2010 saw extremely high quality viticulture in many parts of the world, with an exceptionally long and hot summer providing huge benefits for wineries across many countries, especially in the southern hemisphere. The northern hemisphere and Europe saw something of a cooler summer and flowering period, but this was by no means as disastrous as it could have been. France, especially, had a fantastic year in 2010, with the world renowned Burgundy region proclaiming that their white wines of this year are ones to look out for, and despite yields being relatively small across much of the country, the quality was exceptionally high. Spain, too, received some cooler weather, but Rioja and the rest of central Spain are hailing 2010 as a very good year indeed, again as a result of smaller, finer yields. California also received similar climatic conditions, but again, wineries are highly positive about the overall effect this had on their produce, as the slightly challenging conditions resulted in smaller yields of much elegance and distinction.
2010 was really Australia's year, and in South Australia and across the Mornington Peninsula, Chardonnay vines produced good yields with a lower sugar level than in previous years. As such, the majority of South Australian white wines from 2010 are superb, and packed full of character. Shiraz also had a great year, and most Australian wineries have been proclaiming 2010 one of the great vintages. Both the Argentinian and Chilean wine industries benefited from some ideal climatic conditions this year, and are reportedly ecstatically pleased with the fact that their 2010 wines ended up with lower alcohol levels, and were beautifully balanced wines packed full of flavor.
Despite having its origins in western France, Chardonnay's immense popularity and flexibility quickly meant that before long, there wasn't a wine producing country in the world which wasn't investing in this fascinating and versatile grape varietal. Today, Chardonnays manage to win fine wine competitions and satisfy supermarket shoppers simultaneously, due to the fact that this grape varietal can take on many characteristics and features of where it is grown and how it is handled. Indeed, this green skinned grape is renowned for not having so much unique flavor within the fruit, but is very sensitive to the features of the terroir it is grown in, as well as to aging As such, it isn't unusual to find bottles of single variety Chardonnay wine described as holding notes of white stone, mountain waters, or other such geological features alongside the more predictable fruit descriptions This makes Chardonnay grape varietal wines an exciting world to delve into â€“ full of surprises, full of delights.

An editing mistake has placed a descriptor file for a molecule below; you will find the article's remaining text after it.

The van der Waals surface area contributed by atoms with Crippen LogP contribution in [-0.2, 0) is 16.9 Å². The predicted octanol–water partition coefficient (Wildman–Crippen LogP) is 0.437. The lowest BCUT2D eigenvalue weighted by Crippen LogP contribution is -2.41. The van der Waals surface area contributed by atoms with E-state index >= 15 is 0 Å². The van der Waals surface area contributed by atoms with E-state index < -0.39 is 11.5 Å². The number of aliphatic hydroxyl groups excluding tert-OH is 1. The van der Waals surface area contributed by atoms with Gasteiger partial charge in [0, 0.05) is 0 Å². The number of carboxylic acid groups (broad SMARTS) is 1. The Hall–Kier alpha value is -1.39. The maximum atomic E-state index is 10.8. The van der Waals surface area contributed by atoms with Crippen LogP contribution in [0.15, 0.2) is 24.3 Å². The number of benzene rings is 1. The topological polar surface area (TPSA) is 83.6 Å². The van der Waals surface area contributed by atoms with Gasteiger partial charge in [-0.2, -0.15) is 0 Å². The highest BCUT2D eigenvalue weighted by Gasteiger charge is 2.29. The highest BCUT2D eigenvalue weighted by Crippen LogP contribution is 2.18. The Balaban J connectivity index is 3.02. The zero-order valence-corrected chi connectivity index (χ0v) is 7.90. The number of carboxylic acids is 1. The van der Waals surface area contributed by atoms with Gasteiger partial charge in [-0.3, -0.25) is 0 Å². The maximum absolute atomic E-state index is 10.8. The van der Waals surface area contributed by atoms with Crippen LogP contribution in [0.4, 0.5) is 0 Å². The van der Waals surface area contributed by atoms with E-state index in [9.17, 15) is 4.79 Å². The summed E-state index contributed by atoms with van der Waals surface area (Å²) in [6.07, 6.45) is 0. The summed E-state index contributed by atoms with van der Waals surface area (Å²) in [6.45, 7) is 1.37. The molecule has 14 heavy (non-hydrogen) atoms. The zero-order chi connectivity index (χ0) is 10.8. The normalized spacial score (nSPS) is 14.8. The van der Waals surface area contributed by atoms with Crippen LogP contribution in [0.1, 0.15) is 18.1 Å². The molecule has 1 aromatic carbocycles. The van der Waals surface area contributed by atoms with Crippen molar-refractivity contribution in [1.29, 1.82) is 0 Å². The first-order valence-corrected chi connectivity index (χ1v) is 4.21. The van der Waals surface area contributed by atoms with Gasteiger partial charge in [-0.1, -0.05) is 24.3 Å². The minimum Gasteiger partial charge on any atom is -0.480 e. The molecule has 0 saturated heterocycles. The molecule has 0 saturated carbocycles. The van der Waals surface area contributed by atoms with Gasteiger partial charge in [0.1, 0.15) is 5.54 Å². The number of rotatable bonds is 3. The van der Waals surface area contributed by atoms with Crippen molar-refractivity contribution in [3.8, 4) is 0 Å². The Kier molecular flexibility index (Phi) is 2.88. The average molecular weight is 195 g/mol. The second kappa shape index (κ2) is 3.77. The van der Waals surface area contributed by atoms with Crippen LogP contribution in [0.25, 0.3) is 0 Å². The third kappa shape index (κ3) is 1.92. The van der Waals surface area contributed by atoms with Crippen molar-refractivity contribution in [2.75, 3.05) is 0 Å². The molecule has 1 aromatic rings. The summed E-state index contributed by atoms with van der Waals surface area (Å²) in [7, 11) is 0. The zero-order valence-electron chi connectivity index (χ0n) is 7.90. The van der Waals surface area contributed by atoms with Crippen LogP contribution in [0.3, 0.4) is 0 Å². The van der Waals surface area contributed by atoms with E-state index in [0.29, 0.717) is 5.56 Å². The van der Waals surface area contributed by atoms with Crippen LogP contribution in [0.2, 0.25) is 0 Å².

Galilee is not the first place many people think of when they consider New World wines, yet this small region of Israel, with its millennia of historical and cultural significance has developed a relatively strong and unique wine making identity over the past few centuries. As with neighboring Lebanon, Israeli wines have a distinctly Gallic edge to them, and the rich and fertile vineyards found around the base of Mount Tabor have proven to be a more than adequate home to a wide variety of Bordeaux grapes, from Cabernet Sauvignon, Merlot, Syrah, SÃ©millon, Chardonnay and many others. The volcanic soils are packed full of important minerals, and the blazing sunshine helps the grapes reach full ripeness whilst expressing many of the fine features of their excellent terroir. The result is a fascinating range of wines, made according to kosher laws in one of the world's most interesting regions.
The vineyards of Israel have long been associated with high quality wines, and the wineries which operate within the country use the fantastic Mediterranean climate and mineral rich soils to grow fine French grape varietals such as Cabernet Sauvigon, Merlot, Chardonnay and Sauvignon Blanc all over the country. Israel has five major wine regions; Galil, The Judean Hills, Shimshon, The Negev, and the Sharon Plain, with many of the most successful vineyards being located at high altitudes to benefit from the cooler temperatures and stronger breezes the vines need to produce better yields. Today, Israeli wineries are proving to be highly successful with audiences around the world, and the fact that the vast majority of Israeli wines are made to kosher requirements mean they are often in high demand amongst the worldwide Jewish population, although they are also highly popular with people of all backgrounds.